Rejecting a push by Britain, European governments on Monday decided against providing weapons to Syrian rebel forces, expressing fears that more arms would lead only to more bloodshed in a conflict that has already taken nearly 70,000 lives.
The decision, by European Union foreign ministers meeting in Brussels, illustrates the difficulty that Europe and the United States have had in dealing with the two-year-old Syrian civil war, despite their unanimous condemnation of President Bashar al-Assad and his ruthless battle to remain in power.
The Obama administration, while calling on Assad to step down, also has refused repeated rebel appeals for more advanced weaponry, particularly ground-to-air missiles to confront Assad’s fighter jets and helicopter gunships. U.S. and European leaders have cited fears that the weapons could end up in the hands of Islamist extremists, who form an important and growing segment of rebel military forces.
A report issued Monday in Geneva by the U.N. Independent International Commission of Inquiry on Syria said the Islamist fighters include foreigners — from Libya, Tunisia, Saudi Arabia, Lebanon, Iraq and Egypt — drawn to the conflict because they consider it a Sunni jihad against Assad’s government, which, although secular, is dominated by Alawites, a branch of Shiism.
The number of such foreigners is a small proportion of the uprising, according to news agency accounts of the report, but they are considered particularly important because of their experience with irregular warfare and homemade bombs. Nevertheless, the commission urged rebel leaders in the umbrella National Coalition for Syrian Revolutionary and Opposition Forces to dissociate themselves from the Islamic groups, a move it said would make it easier for Europe, the United States and others to provide aid.
“The war has become colored by sectarianism, permeated by opportunistic criminality and aggravated by the presence of foreign fighters and extremist groups,” the commission added.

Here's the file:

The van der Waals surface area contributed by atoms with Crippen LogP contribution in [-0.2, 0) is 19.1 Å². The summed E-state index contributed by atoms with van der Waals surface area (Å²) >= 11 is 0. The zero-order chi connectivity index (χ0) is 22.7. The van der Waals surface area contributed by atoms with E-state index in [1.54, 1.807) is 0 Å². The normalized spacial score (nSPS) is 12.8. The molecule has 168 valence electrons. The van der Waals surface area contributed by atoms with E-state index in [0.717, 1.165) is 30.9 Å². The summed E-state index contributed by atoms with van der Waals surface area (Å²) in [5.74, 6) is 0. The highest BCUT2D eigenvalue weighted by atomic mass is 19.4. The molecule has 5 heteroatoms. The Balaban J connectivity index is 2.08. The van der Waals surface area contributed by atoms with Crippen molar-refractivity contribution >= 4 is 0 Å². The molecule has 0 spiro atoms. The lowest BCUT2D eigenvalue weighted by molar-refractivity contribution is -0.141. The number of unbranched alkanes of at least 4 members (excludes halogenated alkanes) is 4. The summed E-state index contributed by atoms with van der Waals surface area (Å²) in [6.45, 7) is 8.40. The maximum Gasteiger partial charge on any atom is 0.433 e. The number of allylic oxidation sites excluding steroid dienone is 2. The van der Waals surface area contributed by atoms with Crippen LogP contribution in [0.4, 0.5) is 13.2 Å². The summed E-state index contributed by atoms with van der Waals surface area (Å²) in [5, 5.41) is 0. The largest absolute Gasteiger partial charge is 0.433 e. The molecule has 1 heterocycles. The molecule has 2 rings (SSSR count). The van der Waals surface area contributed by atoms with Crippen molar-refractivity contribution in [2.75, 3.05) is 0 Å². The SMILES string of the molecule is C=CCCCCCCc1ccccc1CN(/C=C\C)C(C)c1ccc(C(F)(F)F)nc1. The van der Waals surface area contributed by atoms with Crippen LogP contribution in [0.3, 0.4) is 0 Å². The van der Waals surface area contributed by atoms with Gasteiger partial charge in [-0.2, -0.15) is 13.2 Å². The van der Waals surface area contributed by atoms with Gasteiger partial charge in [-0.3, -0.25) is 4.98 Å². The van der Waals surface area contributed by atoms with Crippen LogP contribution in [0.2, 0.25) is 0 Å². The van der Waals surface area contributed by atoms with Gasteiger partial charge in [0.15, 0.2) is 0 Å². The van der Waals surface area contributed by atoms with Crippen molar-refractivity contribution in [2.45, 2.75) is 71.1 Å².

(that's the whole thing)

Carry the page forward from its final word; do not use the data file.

Assad’s regime has been receiving help from Shiites in Lebanon, Iran and, to a lesser extent, Iraq. On Monday, Hezbollah’s Al-Manar TV station reported on its Web site that leaders of the Lebanese movement attended the funeral of a Hezbollah fighter who had died “performing his jihadist duties,” believed to be an oblique reference to the fighting in Syria.
The report came a day after the Free Syrian Army said it had repelled a Hezbollah offensive aimed at capturing villages on the outskirts of the town of Qusair, in the central province of Homs. Activists there said at least two Hezbollah fighters were killed, and fighters posted a video purportedly showing rebels firing rockets and machine guns to repel the advancing fighters in the fields surrounding the town.
Though Hezbollah has carried out a number of raids from Lebanese territory, this was the biggest and most overt operation yet, said Louay al-Moqdad, the Free Syrian Army’s political and media coordinator.
“Hezbollah yesterday joined the battle with a clear face,” he said in a telephone interview from northern Syria.
Hezbollah has denied that it is formally dispatching members of its militia to help Assad, though its leaders have acknowledged that some of its supporters living in the porous border region have participated in the fighting.
The allegations coincide with an intensified rebel offensive to capture the last government outposts in and around the strategic northern city of Aleppo, where fighting continued Monday.
The European Union imposed an arms embargo against Syria in May 2011, covering the government as well as the rebels, but it was scheduled to expire March 1. Monday’s decision renewed the ban for three more months, but, in what was portrayed as a compromise, it contained a promise to alter the terms to permit the supply of more nonlethal equipment designed to save civilian lives.
The ministers did not spell out what that means in practical terms. Britain and other European governments already have supplied nonlethal aid such as communications gear. According to diplomats in Brussels and in London, the British government had proposed renewing the embargo against the government but not the rebels, opening the way for delivery of lethal military equipment, but most other E.U. governments opposed this idea.
“The U.K. believes international action so far has fallen short,” the British Foreign Ministry said in a statement in London. “In the absence of a diplomatic breakthrough, it is right that we continue to consider all options to protect civilians and to assist the National Coalition and other opposition groups opposed to extremism.”
Lakhdar Brahimi, the U.N. and Arab League special envoy, has been seeking to arrange negotiations between Assad’s government and the rebel coalition, most recently at the U.N. headquarters in New York. Rebel coalition leader Mouaz al-Khatib has agreed in principle but refuses to talk with Assad or his security services.
France also has been a champion of the Syrian rebel coalition, offering it early diplomatic recognition and until recently urging a modification of the E.U. arms embargo similar to what Britain proposed. But French President Francois Hollande said recently that sending arms to the rebels now would be an unwelcome signal while Brahimi’s efforts for a diplomatic solution are underway.
Hollande’s government also has fresh experience with the unintended consequences of Western help to the rebels who overthrew Moammar Gaddafi in Libya in 2011. French soldiers dispatched to Mali last month have been fighting Islamist extremists equipped largely with arms plundered from Libyan arsenals after Gaddafi fell.